The Threat Below: A Review

This review is part of my judging effort for the SPSFC. For a little intro to the whole thing and an explanation of my judging style, see this practice review.


Team Space Lasagna’s Week 8 reading round threw The Threat Below, first book of the Brathius Legacy series, by J. S. Latshaw, to the literary wolves next.

The opening chapters of this book will either put you off or draw you in, I think. In my case, I was drawn in. And I wasn’t expecting to be! The style of storytelling and characterisation somehow reminded me of Jane Eyre, with a dash of Bridget Jones’ Diary, and all of it taking place on top of a mountain like if the soccer team from Alive had just stayed up there and built a village and leaned into the class divide for like three hundred years. And if that has either put you off or drawn you in, then I guess I’ve accurately summarised what the start of this story was like.

But yeah, I really quite enjoyed it and found that I liked the characters and cared about their strange, vaguely unsettling little lives. The use of Latin, starting with the labelling of the Before Times people as the Apriori, was very neat. It gave a sort of intellectual timelessness to the setting, which made sense given the way society had been divided into the upper-class Cognates (the intellectuals) and the essentially slave-class Veritas (the muscle). And no, that doesn’t go the way you’re thinking and it’s actually really well thought-out and constructed. The Latin also subconsciously planted the idea that modern civilisation as we know it is a fleeting and doomed thing, and that this is what the future holds. Full circle. Kind of. It’s weird. And it gets weirder.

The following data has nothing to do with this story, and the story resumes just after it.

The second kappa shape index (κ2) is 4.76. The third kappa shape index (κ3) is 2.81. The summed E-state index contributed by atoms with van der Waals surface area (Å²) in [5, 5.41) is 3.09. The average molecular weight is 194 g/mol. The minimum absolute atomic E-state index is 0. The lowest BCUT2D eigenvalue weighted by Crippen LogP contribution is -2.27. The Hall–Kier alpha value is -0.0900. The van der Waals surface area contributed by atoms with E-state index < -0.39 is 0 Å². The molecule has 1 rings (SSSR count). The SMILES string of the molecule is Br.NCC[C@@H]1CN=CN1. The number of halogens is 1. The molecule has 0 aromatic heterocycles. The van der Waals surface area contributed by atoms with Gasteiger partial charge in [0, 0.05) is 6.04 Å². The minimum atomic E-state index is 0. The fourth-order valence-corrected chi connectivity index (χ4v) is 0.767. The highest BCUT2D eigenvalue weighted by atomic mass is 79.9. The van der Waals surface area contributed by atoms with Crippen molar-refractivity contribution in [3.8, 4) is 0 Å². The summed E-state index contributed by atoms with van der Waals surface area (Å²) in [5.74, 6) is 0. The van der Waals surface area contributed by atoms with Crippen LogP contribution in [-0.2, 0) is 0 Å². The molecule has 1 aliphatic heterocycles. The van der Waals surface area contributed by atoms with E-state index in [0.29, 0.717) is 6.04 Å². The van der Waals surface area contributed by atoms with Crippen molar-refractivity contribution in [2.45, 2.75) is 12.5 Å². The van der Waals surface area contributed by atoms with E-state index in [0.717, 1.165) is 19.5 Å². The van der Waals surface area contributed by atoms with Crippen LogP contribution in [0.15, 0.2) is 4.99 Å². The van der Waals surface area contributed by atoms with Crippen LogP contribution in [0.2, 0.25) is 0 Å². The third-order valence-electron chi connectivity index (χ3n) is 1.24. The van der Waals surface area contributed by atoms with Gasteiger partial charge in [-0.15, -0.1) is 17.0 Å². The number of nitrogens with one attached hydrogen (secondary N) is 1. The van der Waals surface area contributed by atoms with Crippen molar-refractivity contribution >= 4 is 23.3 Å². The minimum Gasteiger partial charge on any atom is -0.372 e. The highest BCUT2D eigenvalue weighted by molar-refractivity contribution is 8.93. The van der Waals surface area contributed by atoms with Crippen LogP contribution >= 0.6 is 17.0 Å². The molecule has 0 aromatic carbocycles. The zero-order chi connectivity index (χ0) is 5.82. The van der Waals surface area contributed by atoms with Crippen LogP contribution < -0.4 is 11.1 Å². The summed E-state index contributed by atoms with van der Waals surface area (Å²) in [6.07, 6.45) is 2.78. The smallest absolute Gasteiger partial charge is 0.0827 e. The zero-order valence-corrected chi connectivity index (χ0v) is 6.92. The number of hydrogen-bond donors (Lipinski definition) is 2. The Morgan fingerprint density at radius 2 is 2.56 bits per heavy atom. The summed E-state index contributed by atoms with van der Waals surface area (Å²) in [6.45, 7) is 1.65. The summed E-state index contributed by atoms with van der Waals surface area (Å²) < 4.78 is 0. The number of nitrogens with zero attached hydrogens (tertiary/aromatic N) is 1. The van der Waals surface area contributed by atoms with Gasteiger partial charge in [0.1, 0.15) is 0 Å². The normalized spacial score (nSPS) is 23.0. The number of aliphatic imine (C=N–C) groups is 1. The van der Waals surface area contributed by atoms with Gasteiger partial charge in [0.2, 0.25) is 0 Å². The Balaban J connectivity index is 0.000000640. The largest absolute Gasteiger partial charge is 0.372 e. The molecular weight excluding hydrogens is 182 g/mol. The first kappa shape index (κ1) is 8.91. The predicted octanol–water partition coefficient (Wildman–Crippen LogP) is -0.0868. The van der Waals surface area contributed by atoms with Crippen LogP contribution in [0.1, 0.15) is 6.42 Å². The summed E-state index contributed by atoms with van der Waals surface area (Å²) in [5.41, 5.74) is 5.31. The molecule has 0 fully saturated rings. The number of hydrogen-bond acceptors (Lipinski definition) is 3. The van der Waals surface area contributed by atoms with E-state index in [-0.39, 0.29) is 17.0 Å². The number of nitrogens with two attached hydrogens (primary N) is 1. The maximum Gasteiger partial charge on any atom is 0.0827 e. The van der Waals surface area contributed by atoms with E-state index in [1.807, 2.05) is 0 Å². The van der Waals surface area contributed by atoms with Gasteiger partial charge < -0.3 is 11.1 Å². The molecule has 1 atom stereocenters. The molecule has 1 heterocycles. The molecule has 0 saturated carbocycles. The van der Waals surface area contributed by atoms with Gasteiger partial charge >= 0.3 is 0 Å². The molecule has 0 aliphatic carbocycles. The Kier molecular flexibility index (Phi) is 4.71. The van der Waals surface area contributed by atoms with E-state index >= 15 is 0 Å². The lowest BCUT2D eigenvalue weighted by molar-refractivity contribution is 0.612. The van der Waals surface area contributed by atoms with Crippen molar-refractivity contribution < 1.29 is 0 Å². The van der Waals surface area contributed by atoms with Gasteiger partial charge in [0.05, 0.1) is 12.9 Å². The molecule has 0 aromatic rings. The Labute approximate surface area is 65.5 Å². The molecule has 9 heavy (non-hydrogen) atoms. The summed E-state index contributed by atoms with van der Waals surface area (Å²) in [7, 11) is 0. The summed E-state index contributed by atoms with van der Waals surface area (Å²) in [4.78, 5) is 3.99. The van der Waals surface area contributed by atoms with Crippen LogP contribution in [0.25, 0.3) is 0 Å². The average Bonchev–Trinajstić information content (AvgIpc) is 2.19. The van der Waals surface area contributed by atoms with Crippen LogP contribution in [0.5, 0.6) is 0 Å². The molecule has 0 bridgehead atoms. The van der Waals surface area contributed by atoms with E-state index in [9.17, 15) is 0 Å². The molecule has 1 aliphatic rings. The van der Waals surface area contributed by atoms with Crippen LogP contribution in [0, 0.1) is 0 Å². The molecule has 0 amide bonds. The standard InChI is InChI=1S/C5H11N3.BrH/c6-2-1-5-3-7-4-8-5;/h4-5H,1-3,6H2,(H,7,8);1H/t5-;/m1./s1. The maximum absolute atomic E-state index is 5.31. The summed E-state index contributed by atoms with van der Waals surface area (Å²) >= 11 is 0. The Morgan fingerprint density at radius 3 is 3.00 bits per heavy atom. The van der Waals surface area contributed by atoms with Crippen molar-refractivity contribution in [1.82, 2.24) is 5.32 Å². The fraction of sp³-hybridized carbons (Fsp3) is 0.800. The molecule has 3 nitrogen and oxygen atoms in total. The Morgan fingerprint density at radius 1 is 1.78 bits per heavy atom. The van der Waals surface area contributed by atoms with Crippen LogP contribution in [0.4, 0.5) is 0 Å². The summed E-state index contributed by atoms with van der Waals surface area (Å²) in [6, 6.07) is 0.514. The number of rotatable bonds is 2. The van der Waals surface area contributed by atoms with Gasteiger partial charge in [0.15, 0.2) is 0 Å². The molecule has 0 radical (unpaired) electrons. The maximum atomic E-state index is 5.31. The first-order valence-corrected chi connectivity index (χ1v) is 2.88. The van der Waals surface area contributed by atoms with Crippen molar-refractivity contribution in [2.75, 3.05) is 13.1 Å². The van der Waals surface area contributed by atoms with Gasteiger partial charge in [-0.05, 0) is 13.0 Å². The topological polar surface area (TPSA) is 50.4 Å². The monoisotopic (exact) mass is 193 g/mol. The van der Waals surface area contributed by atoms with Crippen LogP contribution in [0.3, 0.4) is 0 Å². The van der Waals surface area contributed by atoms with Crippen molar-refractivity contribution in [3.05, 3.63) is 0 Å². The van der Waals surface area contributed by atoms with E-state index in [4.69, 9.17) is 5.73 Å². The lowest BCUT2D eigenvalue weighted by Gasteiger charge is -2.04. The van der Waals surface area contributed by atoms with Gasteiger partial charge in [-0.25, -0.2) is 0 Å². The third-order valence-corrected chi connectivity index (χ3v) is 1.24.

“I’d rather something else, but this had to be.”

– hilarious yet very meaningful Brathius family motto

So I was drawn in, and with every new chapter came a new and slightly disturbing piece of information, all nicely woven into an almost joyously tropey “sheltered princess forbidden love set against backdrop of post-apocalyptic world gone mad” story. We find out that the average lifespan is little over forty years. We are left uncertain as to whether “ultralions” and “ultrabears” are terrifying new genetic hybrid monsters or something else (I won’t spoil it but it’s fucking great). We’re introduced to this broken-arse mountaintop community living in fear behind a log wall and weird mist-ring, telling stories about the horrors that destroyed the word that was.